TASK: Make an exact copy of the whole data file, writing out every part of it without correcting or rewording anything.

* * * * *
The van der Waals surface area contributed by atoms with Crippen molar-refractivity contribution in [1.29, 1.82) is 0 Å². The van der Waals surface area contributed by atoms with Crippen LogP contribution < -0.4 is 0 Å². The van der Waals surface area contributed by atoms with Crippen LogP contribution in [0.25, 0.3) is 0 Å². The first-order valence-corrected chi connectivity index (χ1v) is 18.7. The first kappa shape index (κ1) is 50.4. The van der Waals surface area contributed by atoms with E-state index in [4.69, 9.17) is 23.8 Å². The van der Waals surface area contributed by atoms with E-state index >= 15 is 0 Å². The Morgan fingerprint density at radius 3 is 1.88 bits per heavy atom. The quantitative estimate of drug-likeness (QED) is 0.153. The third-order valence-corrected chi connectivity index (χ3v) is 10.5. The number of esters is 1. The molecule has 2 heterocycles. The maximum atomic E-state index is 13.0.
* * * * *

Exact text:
The van der Waals surface area contributed by atoms with Crippen molar-refractivity contribution in [1.29, 1.82) is 0 Å². The van der Waals surface area contributed by atoms with Crippen LogP contribution < -0.4 is 0 Å². The van der Waals surface area contributed by atoms with Crippen LogP contribution in [0.25, 0.3) is 0 Å². The first-order valence-corrected chi connectivity index (χ1v) is 18.7. The first kappa shape index (κ1) is 50.4. The van der Waals surface area contributed by atoms with E-state index in [4.69, 9.17) is 23.8 Å². The van der Waals surface area contributed by atoms with E-state index >= 15 is 0 Å². The Morgan fingerprint density at radius 3 is 1.88 bits per heavy atom. The quantitative estimate of drug-likeness (QED) is 0.153. The third-order valence-corrected chi connectivity index (χ3v) is 10.5. The number of esters is 1. The molecule has 2 heterocycles. The maximum atomic E-state index is 13.0.